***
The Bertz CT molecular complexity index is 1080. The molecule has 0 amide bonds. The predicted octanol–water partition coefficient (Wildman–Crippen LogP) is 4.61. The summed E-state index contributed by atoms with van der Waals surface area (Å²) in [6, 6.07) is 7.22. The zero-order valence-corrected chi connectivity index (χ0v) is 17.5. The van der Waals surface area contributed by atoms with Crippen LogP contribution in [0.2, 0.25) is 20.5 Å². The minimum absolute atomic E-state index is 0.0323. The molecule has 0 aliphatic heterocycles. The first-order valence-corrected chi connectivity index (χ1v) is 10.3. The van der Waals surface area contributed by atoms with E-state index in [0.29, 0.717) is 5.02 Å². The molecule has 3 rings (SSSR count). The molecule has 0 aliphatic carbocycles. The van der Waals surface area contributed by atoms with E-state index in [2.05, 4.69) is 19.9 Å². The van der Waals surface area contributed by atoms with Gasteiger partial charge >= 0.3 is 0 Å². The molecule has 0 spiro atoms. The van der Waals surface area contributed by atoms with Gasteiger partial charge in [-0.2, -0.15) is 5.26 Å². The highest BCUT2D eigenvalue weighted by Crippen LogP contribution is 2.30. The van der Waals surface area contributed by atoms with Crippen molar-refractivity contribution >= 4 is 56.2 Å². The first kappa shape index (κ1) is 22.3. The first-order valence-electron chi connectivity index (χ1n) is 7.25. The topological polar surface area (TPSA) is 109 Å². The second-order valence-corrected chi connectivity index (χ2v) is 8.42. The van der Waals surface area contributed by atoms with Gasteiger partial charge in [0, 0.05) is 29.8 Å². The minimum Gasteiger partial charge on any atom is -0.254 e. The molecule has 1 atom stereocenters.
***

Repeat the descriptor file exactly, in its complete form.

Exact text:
The Bertz CT molecular complexity index is 1080. The molecule has 0 amide bonds. The predicted octanol–water partition coefficient (Wildman–Crippen LogP) is 4.61. The summed E-state index contributed by atoms with van der Waals surface area (Å²) in [6, 6.07) is 7.22. The zero-order valence-corrected chi connectivity index (χ0v) is 17.5. The van der Waals surface area contributed by atoms with Crippen LogP contribution in [0.2, 0.25) is 20.5 Å². The minimum absolute atomic E-state index is 0.0323. The molecule has 0 aliphatic heterocycles. The first-order valence-corrected chi connectivity index (χ1v) is 10.3. The van der Waals surface area contributed by atoms with E-state index in [0.29, 0.717) is 5.02 Å². The molecule has 3 rings (SSSR count). The molecule has 0 aliphatic carbocycles. The van der Waals surface area contributed by atoms with E-state index in [2.05, 4.69) is 19.9 Å². The van der Waals surface area contributed by atoms with Gasteiger partial charge >= 0.3 is 0 Å². The molecule has 0 spiro atoms. The van der Waals surface area contributed by atoms with Gasteiger partial charge in [-0.2, -0.15) is 5.26 Å². The highest BCUT2D eigenvalue weighted by Crippen LogP contribution is 2.30. The van der Waals surface area contributed by atoms with Crippen molar-refractivity contribution >= 4 is 56.2 Å². The first kappa shape index (κ1) is 22.3. The first-order valence-electron chi connectivity index (χ1n) is 7.25. The topological polar surface area (TPSA) is 109 Å². The second-order valence-corrected chi connectivity index (χ2v) is 8.42. The van der Waals surface area contributed by atoms with Gasteiger partial charge in [0, 0.05) is 29.8 Å². The minimum Gasteiger partial charge on any atom is -0.254 e. The molecule has 1 atom stereocenters.